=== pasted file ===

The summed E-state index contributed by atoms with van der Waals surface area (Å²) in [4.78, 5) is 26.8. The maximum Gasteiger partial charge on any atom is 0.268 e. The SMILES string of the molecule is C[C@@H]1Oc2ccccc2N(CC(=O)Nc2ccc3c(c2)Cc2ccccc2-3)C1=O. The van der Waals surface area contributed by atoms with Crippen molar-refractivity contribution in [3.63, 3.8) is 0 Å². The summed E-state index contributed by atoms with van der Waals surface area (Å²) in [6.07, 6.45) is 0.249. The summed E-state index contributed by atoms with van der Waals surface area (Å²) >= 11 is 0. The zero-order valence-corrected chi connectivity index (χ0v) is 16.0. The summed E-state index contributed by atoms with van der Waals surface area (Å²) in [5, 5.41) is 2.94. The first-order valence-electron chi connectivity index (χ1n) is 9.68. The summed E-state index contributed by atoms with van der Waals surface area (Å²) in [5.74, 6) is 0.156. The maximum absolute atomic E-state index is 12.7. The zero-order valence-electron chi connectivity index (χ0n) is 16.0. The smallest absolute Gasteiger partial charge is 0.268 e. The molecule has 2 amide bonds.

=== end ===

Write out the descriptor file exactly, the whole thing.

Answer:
The summed E-state index contributed by atoms with van der Waals surface area (Å²) in [4.78, 5) is 26.8. The maximum Gasteiger partial charge on any atom is 0.268 e. The SMILES string of the molecule is C[C@@H]1Oc2ccccc2N(CC(=O)Nc2ccc3c(c2)Cc2ccccc2-3)C1=O. The van der Waals surface area contributed by atoms with Crippen molar-refractivity contribution in [3.63, 3.8) is 0 Å². The summed E-state index contributed by atoms with van der Waals surface area (Å²) in [6.07, 6.45) is 0.249. The summed E-state index contributed by atoms with van der Waals surface area (Å²) >= 11 is 0. The zero-order valence-corrected chi connectivity index (χ0v) is 16.0. The summed E-state index contributed by atoms with van der Waals surface area (Å²) in [5, 5.41) is 2.94. The first-order valence-electron chi connectivity index (χ1n) is 9.68. The summed E-state index contributed by atoms with van der Waals surface area (Å²) in [5.74, 6) is 0.156. The maximum absolute atomic E-state index is 12.7. The zero-order valence-electron chi connectivity index (χ0n) is 16.0. The smallest absolute Gasteiger partial charge is 0.268 e. The molecule has 2 amide bonds.